Asparagus is a delicious spring vegetable loaded with an amazing amount of health-promoting nutrients. A mere cup of asparagus provides 65% of the recommended daily allowance for folacin, the B vitamin essential for cell production in bone marrow and for making hemoglobin. It contains 6 grams of protein, 4 grams of fiber and only 40 calories (less than 4 calories per spear). Asparagus is also a good source of potassium, thiamin, riboflavin, niacin, vitamins C and K, and beta-carotene; in addition, it provides iron, zinc, copper, manganese, and selenium.
Asparagus is one of the richest sources of rutin, which strengthens capillary walls and is a potent anti-inflammatory, antioxidant, and anticarcinogen. It is loaded with glutathione (GSH), which acts as a primary defense against chemicals that can cause cell transformation and/or cell death.
Researchers have recently discovered that asparagus contains the prebiotic inulin, known for improving digestive health.
When shopping for this amazingly healthy vegetable, don’t assume that thinner spears are superior to thicker spears. Many value the slender asparagus, thinking they are younger and therefore more tender. However, the variety of asparagus determines the thickness, not the maturity.
Like fresh flowers, asparagus should be kept cold and upright in two inches of cold water after trimming off the stem ends about 1/4 inch. Consume these tasty vegetables within 2 days, since the breakdown of starches and sugar occurs more quickly than in most other vegetables.
The medium-to-thick asparagus are actually better for broiling, roasting, and grilling. The bigger the spears, the longer they take to cook, but also the more flavor they’ll have. The thin spears are better steamed and sautéed.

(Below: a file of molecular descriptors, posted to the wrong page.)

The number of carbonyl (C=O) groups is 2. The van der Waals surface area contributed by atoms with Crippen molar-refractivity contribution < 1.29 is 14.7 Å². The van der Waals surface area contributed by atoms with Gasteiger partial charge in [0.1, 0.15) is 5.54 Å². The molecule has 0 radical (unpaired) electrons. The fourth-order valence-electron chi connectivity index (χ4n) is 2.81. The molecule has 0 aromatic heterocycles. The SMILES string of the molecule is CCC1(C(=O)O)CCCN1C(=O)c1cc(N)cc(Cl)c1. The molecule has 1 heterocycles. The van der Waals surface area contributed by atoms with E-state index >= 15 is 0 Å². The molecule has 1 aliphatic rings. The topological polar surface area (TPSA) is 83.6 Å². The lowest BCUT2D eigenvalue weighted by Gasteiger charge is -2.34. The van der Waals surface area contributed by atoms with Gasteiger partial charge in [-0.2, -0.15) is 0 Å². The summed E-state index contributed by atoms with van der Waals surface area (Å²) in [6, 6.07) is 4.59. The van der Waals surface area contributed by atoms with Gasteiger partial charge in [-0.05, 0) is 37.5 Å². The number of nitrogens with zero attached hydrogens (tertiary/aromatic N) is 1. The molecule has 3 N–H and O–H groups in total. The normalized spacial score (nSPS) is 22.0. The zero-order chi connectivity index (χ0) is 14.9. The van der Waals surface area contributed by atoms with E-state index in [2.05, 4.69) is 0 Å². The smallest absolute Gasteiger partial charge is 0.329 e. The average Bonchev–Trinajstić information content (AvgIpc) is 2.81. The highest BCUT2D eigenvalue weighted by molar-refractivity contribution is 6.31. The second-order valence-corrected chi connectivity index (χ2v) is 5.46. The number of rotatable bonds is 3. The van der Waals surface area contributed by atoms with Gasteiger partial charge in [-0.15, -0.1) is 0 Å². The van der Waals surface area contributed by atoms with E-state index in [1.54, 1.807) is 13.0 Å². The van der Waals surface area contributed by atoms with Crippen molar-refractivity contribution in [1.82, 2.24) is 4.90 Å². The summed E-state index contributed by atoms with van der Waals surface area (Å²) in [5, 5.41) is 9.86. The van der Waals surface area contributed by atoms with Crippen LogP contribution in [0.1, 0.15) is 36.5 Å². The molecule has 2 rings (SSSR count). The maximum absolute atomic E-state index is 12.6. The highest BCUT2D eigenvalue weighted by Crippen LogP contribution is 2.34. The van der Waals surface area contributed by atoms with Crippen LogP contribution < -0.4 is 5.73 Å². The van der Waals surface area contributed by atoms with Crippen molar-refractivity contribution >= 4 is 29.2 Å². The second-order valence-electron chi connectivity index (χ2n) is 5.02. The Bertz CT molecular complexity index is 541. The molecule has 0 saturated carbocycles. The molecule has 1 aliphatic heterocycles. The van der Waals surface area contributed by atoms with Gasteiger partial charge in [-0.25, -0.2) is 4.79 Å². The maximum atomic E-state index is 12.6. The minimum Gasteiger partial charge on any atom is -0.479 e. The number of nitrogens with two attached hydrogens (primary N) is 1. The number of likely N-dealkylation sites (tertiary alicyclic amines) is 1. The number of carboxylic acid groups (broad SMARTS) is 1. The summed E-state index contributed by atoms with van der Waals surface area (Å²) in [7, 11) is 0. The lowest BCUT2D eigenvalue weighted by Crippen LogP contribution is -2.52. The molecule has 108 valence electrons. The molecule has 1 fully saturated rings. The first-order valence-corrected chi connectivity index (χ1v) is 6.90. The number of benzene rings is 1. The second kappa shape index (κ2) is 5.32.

Break off the tough ends of the asparagus (they snap off in pretty much the right place every time) and if the stalks are thick, peel them. Lay each spear on a flat surface and give it a few quick strokes with a vegetable peeler from the stem to the bottom of the flower bud. The difference between peeled and unpeeled thick spears is substantial.
To roast, place the asparagus on a sheet pan, drizzle with olive oil, and then toss to coat completely. Spread the asparagus in a single layer and sprinkle liberally with salt. Roast the spears at 425 degrees for 10 to 12 minutes, until tender but still crisp and bright green. Roasted asparagus makes a great side for any meal.
Asparagus is also delicious in soup. Try Asparagus Tortellini Pesto Soup and Roasted Asparagus and White Bean Potato Soup for starters. Chopped asparagus makes a flavorful and colorful addition to omelets, frittatas and quiches. Toss freshly cooked pasta with roasted asparagus, cherry tomatoes, olive oil and lemon juice to make Roasted Asparagus Pasta. Risotto, rice pilaf and fried rice pair nicely with asparagus as well. Share your favorite asparagus recipes in the comment section below.
Roasted or grilled asparagus is so good and so healthy that in April when it’s in season and less expensive, it can and should be eaten with almost everything. Take April’s (2011) Healthy Challenge and eat more asparagus!